the exposure of those responsible for the coddling of those Communists.
Whoever had that in mind was successful, because, as the Chair knows,
we haven't been doing anything for the past few weeks, except going
into this question of Schine's shoes.
But I think we have a situation much more important than that
now. I think the committee would want to know who was responsible
for the planning, the guiding, of that activity which resulted in a
vast waste of time on the part of this committee and the military.
So may I say I approve of the Chair or someone getting in touch
with the President, and I think that he is a reasonable man, to try
to induce him to rescind this order so we can proceed with our hear-
ings. Whether it is a matter of days or weeks I frankly don't care.
Senator Mundt. The Senator's time has expired.
Does any other member of the committee want to say anything
further before we vote ?
We have before us the two propositions, and the vote will occur
on the substitute proposition first. The Chairman Avould like to say
only this before the vote is taken: Since it seems that he has been
singled out by virtue of his office to make the contact, to try to find
out if we can develop a formula of procedure which will enable ns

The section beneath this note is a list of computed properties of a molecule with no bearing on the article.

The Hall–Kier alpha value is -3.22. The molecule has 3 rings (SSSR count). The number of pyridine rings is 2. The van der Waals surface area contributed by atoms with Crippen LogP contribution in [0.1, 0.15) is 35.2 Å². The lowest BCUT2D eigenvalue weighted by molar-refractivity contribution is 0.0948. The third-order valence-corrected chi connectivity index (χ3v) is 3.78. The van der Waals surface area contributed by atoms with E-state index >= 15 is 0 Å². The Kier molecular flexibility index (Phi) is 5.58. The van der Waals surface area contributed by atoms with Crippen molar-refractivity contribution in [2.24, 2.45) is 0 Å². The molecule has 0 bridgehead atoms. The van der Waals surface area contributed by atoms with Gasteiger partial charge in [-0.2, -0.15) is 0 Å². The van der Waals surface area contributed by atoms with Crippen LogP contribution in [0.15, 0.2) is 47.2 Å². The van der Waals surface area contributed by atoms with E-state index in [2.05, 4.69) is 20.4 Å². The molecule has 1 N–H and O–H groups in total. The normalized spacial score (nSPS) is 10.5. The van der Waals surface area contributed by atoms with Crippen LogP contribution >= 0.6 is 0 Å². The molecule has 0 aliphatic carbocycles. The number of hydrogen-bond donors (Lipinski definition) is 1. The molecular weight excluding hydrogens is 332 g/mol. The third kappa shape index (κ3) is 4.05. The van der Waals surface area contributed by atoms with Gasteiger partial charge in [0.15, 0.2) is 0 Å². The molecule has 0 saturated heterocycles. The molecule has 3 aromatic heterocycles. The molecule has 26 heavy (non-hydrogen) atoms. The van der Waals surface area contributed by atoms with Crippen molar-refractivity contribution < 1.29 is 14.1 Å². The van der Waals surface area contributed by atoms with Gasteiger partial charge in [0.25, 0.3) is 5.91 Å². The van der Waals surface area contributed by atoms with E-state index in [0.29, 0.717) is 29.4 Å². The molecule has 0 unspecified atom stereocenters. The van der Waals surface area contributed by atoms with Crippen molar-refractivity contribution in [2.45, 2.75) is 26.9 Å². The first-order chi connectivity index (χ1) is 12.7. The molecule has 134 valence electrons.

to get the facts we want and the facts we need, despite the Executive
order, he pleads with his colleagues to give him at least a reasonable
amount of time so that there can be a reasonable chance for success,
because I think we all want these hearings to continue, and we want
to get out all the facts. To do that, I feel it would be utterly un-
reasonable to expect to have all of the various ramifications adequately
considered short, certainly, of several days. Twenty-four hours
would be woefully inadequate.
May the Chair say finally : Neither of these motions, the one to
recess for a day until 10 o'clock AVednesday, or the one to recess
until 10 o'clock Monday morning, even remotely implies a discon-
tinuation of the hearings. There is nothing in either of them which
says tliat the hearing is over. Both of them are directed to the ob-
jective of trying to find some modus operandi by which we can con-
tinue to get out all of the facts.
Senator Symington. Mr. Chairman?
Senator ]\Iundt. Senator Symington.
Senator Symington. Mr. Chairman, if I agreed with your premise
that the hearings could not go along with other Army witnesses prior
to a decision — which presumably could be expedited, if made at
all — then I would be very glad to extend the time in order to do what
apparently you wish to do, namely, take this matter up with the
128G SPECIAL INVESTIGATION
White House; but inasmuch as I do not agree with your premise that
the hearing can't go along properly until the decision is made, and